Pauperization and interiority in the Age of the New Poor Law and the Anatomy Act

Tuesday Seminar
Speaker: 
Sambudha Sen
Date and Time: 
Tue, 09/08/2016 - 12:00am
Schedule: 
02:57 PM to 04:27 PM
Venue: 
HSS Committee Room (MS 610)

Abstract

This essay is about a set of anxieties that I associate with the experience of pauperization in the age of the New Poor Law and the Anatomy Act. Specifically, I intend building on E.P. Thompson’s seminal “The Moral Economy of the English Crowd in the Eighteenth Century” (1971), not to uncover a “moral economy” – which relates to crowd behavior – but to piece together, from the fragmented and often displaced evidence that is available, the internal logic for the anger with which the poor reacted to the Anatomy Act. Specifically, this essay links the pauper’s perception of postmortem dissection to the life long assault on her sense of herself that began with the loss of personal belongings. It shows how the two great anti-poor legislations of the 1830s – the Anatomy Act (1832) and New Poor Law (1834) - destabilized the pauper’s social and personal identity, by focusing on three kinds of anxiety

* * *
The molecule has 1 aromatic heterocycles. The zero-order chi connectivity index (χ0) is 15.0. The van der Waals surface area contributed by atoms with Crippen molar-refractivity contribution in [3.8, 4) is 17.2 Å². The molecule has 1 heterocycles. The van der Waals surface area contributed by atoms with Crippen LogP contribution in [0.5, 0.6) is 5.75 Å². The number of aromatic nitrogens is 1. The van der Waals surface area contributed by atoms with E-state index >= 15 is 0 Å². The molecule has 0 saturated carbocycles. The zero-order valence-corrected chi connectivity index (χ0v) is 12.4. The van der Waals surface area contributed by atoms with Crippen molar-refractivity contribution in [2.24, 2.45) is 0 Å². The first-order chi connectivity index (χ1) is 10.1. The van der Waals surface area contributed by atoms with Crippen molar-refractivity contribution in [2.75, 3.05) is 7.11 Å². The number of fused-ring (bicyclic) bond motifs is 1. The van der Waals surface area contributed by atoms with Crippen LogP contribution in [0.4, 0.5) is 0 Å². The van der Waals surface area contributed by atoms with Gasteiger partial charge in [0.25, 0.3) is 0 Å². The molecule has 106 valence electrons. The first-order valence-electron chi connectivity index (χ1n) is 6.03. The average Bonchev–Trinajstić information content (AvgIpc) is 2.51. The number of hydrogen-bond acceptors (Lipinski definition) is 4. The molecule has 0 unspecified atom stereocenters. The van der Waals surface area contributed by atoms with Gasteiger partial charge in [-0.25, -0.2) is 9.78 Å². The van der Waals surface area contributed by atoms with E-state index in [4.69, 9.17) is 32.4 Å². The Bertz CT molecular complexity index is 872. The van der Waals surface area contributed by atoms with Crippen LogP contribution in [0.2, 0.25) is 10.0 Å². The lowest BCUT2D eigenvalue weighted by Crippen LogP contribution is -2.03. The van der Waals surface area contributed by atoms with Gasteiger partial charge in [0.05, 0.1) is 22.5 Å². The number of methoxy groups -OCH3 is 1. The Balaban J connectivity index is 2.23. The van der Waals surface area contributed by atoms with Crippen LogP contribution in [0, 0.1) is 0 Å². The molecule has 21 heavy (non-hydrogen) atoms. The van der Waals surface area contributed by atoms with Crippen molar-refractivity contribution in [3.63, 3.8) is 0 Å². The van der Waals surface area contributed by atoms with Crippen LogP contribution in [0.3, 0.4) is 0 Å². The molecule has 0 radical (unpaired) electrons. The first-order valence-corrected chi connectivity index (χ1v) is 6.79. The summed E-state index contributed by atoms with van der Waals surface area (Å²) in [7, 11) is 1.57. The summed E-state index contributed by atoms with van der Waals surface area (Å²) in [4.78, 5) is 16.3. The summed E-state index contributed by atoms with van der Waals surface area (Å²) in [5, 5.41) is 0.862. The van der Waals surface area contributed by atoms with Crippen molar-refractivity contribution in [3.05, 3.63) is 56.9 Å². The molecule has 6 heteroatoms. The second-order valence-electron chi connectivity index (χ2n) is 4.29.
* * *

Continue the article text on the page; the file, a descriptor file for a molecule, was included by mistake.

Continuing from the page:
inseparable from the pauper’s existence : the social embarrassment attendant on the loss of personal belongings , especially clothing , the humiliation enforced on workhouse inmates by the New Poor Law diet and the foreboding that postmortem dissection, followed by anonymous burial, would eject a person from the domain of the social and in this way ensure what Thomas Laqueur has called the irrevocable “obliteration of [her] personhood” . Finally, I turn to the work of Charles Dickens – the only canonical writer of nineteenth-century England capable of imagining pauper anxieties – to reinforce the argument that I have just outlined. But I show that rather than directly expressing the anxieties of the pauper, Dickens registers these by a set of compensations that the resources of the novel form make available to him.

Bio

Sambudha Sen teaches English at Shiv Nadar University . He is the author of London, Radical Culture and the Making of the Dickensian Aesthetic and with four others Khakhi Shorts and Saffron Flags. His essays have appeared in ELH, Nineteenth Century Literature and Representations.